FLINT, MI – A contest aimed at finding a solutions to unemployment, poor nutrition and low educational performance challenges entrepreneurs to “drive Flint” to the answer. The “drive Flint" prize is part of Michigan Corps’ “Michigan social entrepreneurship challenge,” to come up with long-term solutions to the state’s social challenges, the nonprofit organization said in a statement. The goal is to discover ideas that are having a positive impact on the Flint community, said Elizabeth Garlow, executive director of Michigan Corps. “The competition is focused on the advent of ventures that enhance the quality of life in the community.” The contest also is offered in Detroit.
Garlow said a group from Flint that includes Jason Caya, Heidi McAra, Dean Keipert and Kenyetta Dotson reached out to Michigan Corps. Although the Flint foursome wanted to offer a similar program on their own, Keipert said it made sense to team up with Michigan Corps. "We believe in what's going on in Flint," he said, adding that he moved his 3Sixty Interactive marketing company from Fenton to Flint. "We continue to want to grow the business population in Flint. "Drive Flint would like to reach $15,000 in financial contributions", Keipert said. Those who are interested in donating can visit driveflint.org
Flint’s winner will get a cash grant and admission to Michigan Corps’ social impact investment fellowship and entrepreneur support services. The fellowship is a four-month training that readies entrepreneurs for investments of more than $50,000. “Flint is full of grassroots entrepreneurs seeking prosperity, civic and community change,” Mayor Dayne Walling said in a statement. “The creation of the “drive Flint” prize is truly groundbreaking, as it gives all entrepreneurs who are passionate about Flint’s future an opportunity to share their ideas, connect with support resources and a community of fellow innovators.”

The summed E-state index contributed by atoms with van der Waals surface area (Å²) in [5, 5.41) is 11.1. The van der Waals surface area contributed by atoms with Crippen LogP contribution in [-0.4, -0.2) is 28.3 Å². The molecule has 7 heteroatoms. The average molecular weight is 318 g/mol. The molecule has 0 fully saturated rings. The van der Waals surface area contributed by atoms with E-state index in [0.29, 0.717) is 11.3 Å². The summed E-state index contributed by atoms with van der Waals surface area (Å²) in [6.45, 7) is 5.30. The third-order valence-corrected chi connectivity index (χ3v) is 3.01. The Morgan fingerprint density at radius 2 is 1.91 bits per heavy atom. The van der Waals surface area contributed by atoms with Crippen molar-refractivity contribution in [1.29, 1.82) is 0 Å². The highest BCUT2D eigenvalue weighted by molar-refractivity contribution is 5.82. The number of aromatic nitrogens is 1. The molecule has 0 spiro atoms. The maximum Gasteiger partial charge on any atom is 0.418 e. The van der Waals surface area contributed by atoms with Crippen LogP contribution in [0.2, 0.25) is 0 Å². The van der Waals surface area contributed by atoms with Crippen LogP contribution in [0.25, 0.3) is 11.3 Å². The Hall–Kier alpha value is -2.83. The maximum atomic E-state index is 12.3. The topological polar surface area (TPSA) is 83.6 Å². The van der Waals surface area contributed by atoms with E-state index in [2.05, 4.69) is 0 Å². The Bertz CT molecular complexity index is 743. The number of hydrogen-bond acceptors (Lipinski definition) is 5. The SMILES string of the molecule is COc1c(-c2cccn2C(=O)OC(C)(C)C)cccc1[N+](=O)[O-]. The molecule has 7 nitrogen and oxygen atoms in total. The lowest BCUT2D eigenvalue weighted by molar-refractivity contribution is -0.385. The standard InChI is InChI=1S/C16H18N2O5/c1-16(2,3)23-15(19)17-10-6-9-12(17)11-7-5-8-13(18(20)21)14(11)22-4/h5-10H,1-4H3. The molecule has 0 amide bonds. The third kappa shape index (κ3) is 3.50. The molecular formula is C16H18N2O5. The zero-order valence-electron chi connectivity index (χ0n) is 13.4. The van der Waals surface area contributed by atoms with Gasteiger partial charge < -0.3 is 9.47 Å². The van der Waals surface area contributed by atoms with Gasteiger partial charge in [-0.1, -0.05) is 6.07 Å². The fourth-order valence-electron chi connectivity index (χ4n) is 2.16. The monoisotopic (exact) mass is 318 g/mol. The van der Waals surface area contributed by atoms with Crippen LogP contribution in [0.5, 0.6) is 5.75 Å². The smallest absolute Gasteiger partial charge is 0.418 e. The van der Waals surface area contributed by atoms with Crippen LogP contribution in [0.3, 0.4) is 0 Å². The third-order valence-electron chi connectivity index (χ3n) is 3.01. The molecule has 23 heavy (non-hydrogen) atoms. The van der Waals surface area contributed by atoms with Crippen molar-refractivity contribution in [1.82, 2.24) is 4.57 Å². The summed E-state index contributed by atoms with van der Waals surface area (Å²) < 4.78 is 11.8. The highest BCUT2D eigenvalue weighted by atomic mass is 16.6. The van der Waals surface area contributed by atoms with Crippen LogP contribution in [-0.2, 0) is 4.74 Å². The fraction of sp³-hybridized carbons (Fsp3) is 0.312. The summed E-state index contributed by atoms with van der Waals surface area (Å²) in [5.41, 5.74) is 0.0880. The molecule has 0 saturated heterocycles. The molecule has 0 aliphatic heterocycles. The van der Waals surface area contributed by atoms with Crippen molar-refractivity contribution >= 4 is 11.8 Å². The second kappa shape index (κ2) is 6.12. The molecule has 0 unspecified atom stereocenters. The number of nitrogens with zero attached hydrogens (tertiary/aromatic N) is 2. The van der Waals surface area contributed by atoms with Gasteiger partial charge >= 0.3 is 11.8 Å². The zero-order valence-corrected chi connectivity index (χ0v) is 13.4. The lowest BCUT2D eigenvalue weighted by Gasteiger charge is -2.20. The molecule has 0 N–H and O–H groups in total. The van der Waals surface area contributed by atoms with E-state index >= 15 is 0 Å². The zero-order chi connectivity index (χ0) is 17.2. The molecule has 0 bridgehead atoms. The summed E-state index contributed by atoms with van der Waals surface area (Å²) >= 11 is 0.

Those interested in the effort can visit driveflint.org
and look for the button that says “submit your idea.”
People have until April 30 to register for the competition and until May 30 to submit their ideas, Garlow said. There is no cost to enter competition. Garlow said Michigan Corps will provide training resources and opportunities for anyone who enters the competition. The initiative drew nearly 300 submissions last year, including someone who took an abandoned warehouse in Detroit and created a hydroponic farm that provides fresh organic produce there. Another example was woman who opened her own coffee business, and became a means to help women move from welfare by operating micro coffee carts.
Dominic Adams is a reporter for The Flint Journal. Contact him at firstname.lastname@example.org
or 810-241-8803. Follow him on Twitter
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